The closest I come to “Big Oil” is when I create my spécialité de la maison: bacon-olive-oil confit. Incidentally, that’s the only way to cook this miracle pig meat—frying removes all that delicious fat.
Shill for Shell?
But I don’t think finding this recipe is what people had in mind when they searched for keyword combinations “Briggs & Big Oil”, “Dr. William Briggs climatologist Oil”, and variants thereof. Several people (different locations, anyway; I can’t tell if it was different people or not, but the keyword syntax suggests variant sources) have come to this site hoping to find the inside dirt on my secret relationship with Shell.
Sorry, folks, but there is none. I have never received any money from Big Oil, nor any from little oil, nor any from any kind of oil. In fact, the following table details all the money I have ever received for any of the climatological work I have ever done. I use the words “all” and “ever” in their literal senses: no Clintonesque “the meaning is is” for me:
|Groups of Individuals||$0|
Shill for Hire?
It’s not so much that I am not a shill for Shell, a.k.a. Big Oil—or for Big Government. It’s that nobody ever asked me. Well, that’s not entirely true. The University of Florida Department of Statistics offered me a job that was partly environmental statistics, but I turned it down. Then Florida State U. offered me a job to be a money/stat man at it COAPS climate group. I turned that down, too. I also turned down or left other university professorships that had nothing to do with weather or climate.
There: That is a complete picture of my financial interest in any aspect of environmental—not just climate of weather—statistics.
Suppose I offer an argument claiming that the most terrifying predictions said to be caused by man-made global warming are improbable. Suppose, too, that I am an employee of an oil company, or that an oil company paid for the research that lead to my argument. It is a fallacy to say that my answer is wrong because of this. And it is so well known a fallacy, you are an ass if you invoke it.
Pay attention web searchers: that fallacy cuts both ways. Some scientists who are making these terrifying predictions had their work paid for by environmental groups, like the EPA or NGOs. Does that make their pronouncements false because of this? Others’ livelihoods—their salaries and daily bread—depend on securing funding to investigate these possible future horrors. Are all their findings suspect because of this?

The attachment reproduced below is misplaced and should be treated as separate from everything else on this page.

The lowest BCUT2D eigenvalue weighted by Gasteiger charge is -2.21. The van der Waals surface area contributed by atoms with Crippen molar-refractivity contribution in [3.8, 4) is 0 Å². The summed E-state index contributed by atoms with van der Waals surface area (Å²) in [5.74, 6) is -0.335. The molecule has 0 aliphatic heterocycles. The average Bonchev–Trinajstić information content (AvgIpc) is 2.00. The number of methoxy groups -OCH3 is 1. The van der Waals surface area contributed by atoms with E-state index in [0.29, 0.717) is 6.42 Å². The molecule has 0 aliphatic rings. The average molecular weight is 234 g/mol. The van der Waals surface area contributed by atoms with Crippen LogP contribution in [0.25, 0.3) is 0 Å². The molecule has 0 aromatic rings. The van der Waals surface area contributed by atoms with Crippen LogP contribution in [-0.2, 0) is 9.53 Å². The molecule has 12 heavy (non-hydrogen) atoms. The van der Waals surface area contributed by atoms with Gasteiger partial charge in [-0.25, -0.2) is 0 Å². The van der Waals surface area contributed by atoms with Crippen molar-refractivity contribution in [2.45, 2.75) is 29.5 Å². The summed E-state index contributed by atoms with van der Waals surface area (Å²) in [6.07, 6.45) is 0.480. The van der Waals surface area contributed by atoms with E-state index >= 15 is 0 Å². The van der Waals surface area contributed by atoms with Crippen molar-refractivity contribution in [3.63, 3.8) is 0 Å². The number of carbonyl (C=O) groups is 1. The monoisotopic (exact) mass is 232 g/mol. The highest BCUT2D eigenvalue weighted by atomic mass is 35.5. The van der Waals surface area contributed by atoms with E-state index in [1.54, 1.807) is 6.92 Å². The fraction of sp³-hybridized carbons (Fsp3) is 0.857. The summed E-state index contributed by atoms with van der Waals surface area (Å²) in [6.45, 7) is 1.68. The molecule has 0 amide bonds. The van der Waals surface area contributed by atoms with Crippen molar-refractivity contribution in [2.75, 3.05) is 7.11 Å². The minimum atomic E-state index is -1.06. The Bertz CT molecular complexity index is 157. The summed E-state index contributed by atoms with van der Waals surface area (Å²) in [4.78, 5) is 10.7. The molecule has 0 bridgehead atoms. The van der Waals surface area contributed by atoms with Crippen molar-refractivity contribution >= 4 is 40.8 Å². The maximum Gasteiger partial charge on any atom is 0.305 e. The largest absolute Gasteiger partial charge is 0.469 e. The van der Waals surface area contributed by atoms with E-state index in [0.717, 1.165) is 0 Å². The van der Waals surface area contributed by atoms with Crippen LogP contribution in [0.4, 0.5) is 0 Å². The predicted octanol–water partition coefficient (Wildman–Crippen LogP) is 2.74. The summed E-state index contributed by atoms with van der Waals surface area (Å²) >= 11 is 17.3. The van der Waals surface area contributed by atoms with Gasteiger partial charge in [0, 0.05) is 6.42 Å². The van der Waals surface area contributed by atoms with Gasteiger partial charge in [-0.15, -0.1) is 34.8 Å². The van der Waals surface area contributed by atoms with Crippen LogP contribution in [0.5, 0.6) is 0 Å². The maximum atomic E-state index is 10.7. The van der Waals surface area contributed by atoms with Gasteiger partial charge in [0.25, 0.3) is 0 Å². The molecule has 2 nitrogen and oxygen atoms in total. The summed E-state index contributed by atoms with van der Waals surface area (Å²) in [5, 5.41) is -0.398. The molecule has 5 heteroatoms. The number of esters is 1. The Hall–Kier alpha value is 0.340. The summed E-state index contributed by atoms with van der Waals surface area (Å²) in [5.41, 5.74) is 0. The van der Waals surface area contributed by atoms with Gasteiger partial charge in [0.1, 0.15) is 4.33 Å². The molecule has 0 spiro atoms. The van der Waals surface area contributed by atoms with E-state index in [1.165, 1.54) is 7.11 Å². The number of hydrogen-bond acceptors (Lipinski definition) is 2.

Now, it is also true, that while it is a fallacy to suppose that a man’s findings are false because of who paid for them, knowing who paid can increase the probability that that man’s findings are false. This is why, for example, medical journals require authors disclose their financial interest in papers those authors submit—pause to understand that they still publish the articles regardless of the interest. Thus, it is not wrong to ask if I have been a Shell shill. But it is also not wrong to ask if Dr X et al. are WWF partisans.
Since nearly all of my academic work was paid for by me, does that increase the probability I am right? It does decrease the chance that I would shade my results in the direction of what I think somebody wants to hear.
How about you?
I now invite proponents of the most frightening forecasts to be as open in their declaration of interests as I have been (this includes grants with salary support, my friends).
1The Spanish Government covered my expenses for a trip to deliver a speech on quantifying the uncertainty in AGW.
2My Masters fellowship at Cornell—which paid tuition and a yearly stipend of about $13,000 (my entire salary)—was in crop and atmospheric science. I wrote two papers, whose page charges were funded by my advisor, that appeared in the Journal of Climate during this time. My PhD fellowship at Cornell was from the EPA for environmental statistics (about the same pay and tuition coverage). I wrote other papers that appeared in various places, the page charges of which were not recovered (since I was a poor graduate student). Subsequent meteorological/climatological papers and conference trips were funded by yours truly; though I seem to recall the the Cornell Medical School helped me with the page charges for a Monthly Weather Review paper on aircraft icing. Cornell also funded my appearance at various meetings. Excepting these, I have never received any grant for enviro/climate/weather work.
3An honorarium from Heartland (three years ago?) to give an identical speech I gave at the American Meteorological Society (on the non-increase in hurricanes) two months previous.
Update: the main purpose of this post is to have a logical landing place for those who search for the keywords combinations mentioned above.